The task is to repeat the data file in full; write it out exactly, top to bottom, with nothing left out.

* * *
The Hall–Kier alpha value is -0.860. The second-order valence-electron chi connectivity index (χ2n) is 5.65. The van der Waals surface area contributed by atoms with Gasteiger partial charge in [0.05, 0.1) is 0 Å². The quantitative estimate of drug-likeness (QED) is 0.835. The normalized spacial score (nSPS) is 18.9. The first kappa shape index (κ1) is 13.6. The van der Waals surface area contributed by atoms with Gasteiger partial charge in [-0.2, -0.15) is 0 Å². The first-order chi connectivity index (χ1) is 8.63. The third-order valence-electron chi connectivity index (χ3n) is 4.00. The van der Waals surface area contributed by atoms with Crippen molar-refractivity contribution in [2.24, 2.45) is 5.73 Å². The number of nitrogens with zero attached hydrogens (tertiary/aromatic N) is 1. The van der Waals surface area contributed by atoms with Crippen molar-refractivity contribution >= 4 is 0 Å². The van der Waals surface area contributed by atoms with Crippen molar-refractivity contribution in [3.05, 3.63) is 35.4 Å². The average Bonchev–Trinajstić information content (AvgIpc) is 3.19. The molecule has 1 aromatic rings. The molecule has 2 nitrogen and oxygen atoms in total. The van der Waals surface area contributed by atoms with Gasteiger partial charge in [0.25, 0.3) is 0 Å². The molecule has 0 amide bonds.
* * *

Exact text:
The Hall–Kier alpha value is -0.860. The second-order valence-electron chi connectivity index (χ2n) is 5.65. The van der Waals surface area contributed by atoms with Gasteiger partial charge in [0.05, 0.1) is 0 Å². The quantitative estimate of drug-likeness (QED) is 0.835. The normalized spacial score (nSPS) is 18.9. The first kappa shape index (κ1) is 13.6. The van der Waals surface area contributed by atoms with Gasteiger partial charge in [-0.2, -0.15) is 0 Å². The first-order chi connectivity index (χ1) is 8.63. The third-order valence-electron chi connectivity index (χ3n) is 4.00. The van der Waals surface area contributed by atoms with Crippen molar-refractivity contribution in [2.24, 2.45) is 5.73 Å². The number of nitrogens with zero attached hydrogens (tertiary/aromatic N) is 1. The van der Waals surface area contributed by atoms with Crippen molar-refractivity contribution >= 4 is 0 Å². The van der Waals surface area contributed by atoms with Crippen molar-refractivity contribution in [3.05, 3.63) is 35.4 Å². The average Bonchev–Trinajstić information content (AvgIpc) is 3.19. The molecule has 1 aromatic rings. The molecule has 2 nitrogen and oxygen atoms in total. The van der Waals surface area contributed by atoms with Gasteiger partial charge in [0.25, 0.3) is 0 Å². The molecule has 0 amide bonds.